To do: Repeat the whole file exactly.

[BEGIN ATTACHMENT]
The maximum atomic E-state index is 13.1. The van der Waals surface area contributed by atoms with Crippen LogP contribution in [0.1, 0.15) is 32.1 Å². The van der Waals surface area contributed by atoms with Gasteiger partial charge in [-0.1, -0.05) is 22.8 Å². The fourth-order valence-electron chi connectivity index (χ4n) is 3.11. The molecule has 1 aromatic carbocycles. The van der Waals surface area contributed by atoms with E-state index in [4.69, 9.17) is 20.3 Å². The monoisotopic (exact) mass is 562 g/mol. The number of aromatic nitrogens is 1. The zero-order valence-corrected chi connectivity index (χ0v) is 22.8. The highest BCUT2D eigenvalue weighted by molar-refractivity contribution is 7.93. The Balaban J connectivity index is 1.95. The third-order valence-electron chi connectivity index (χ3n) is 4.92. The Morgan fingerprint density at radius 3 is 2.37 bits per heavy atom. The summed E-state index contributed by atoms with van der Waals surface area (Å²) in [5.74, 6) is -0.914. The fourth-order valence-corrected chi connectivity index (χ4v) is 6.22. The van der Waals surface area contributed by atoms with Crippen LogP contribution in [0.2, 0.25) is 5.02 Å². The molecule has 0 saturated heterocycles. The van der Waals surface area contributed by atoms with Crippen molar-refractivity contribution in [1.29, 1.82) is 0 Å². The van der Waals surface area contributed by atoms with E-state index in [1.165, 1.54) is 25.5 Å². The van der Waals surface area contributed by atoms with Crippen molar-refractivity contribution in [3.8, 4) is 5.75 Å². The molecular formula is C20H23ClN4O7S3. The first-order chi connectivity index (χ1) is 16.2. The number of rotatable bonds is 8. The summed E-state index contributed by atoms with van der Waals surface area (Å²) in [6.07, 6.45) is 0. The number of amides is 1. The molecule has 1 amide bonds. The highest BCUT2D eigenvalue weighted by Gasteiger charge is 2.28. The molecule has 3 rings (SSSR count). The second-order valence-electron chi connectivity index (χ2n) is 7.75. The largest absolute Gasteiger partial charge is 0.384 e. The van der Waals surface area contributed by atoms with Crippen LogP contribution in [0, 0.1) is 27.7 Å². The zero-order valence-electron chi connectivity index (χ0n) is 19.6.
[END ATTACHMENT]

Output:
The maximum atomic E-state index is 13.1. The van der Waals surface area contributed by atoms with Crippen LogP contribution in [0.1, 0.15) is 32.1 Å². The van der Waals surface area contributed by atoms with Gasteiger partial charge in [-0.1, -0.05) is 22.8 Å². The fourth-order valence-electron chi connectivity index (χ4n) is 3.11. The molecule has 1 aromatic carbocycles. The van der Waals surface area contributed by atoms with E-state index in [4.69, 9.17) is 20.3 Å². The monoisotopic (exact) mass is 562 g/mol. The number of aromatic nitrogens is 1. The zero-order valence-corrected chi connectivity index (χ0v) is 22.8. The highest BCUT2D eigenvalue weighted by molar-refractivity contribution is 7.93. The Balaban J connectivity index is 1.95. The third-order valence-electron chi connectivity index (χ3n) is 4.92. The Morgan fingerprint density at radius 3 is 2.37 bits per heavy atom. The summed E-state index contributed by atoms with van der Waals surface area (Å²) in [5.74, 6) is -0.914. The fourth-order valence-corrected chi connectivity index (χ4v) is 6.22. The van der Waals surface area contributed by atoms with Crippen LogP contribution in [0.2, 0.25) is 5.02 Å². The molecule has 0 saturated heterocycles. The van der Waals surface area contributed by atoms with Crippen molar-refractivity contribution in [1.29, 1.82) is 0 Å². The van der Waals surface area contributed by atoms with E-state index in [1.165, 1.54) is 25.5 Å². The van der Waals surface area contributed by atoms with Crippen molar-refractivity contribution in [3.8, 4) is 5.75 Å². The molecular formula is C20H23ClN4O7S3. The first-order chi connectivity index (χ1) is 16.2. The number of rotatable bonds is 8. The summed E-state index contributed by atoms with van der Waals surface area (Å²) in [6.07, 6.45) is 0. The number of amides is 1. The molecule has 1 amide bonds. The highest BCUT2D eigenvalue weighted by Gasteiger charge is 2.28. The molecule has 3 rings (SSSR count). The second-order valence-electron chi connectivity index (χ2n) is 7.75. The largest absolute Gasteiger partial charge is 0.384 e. The van der Waals surface area contributed by atoms with Crippen LogP contribution in [0, 0.1) is 27.7 Å². The zero-order valence-electron chi connectivity index (χ0n) is 19.6.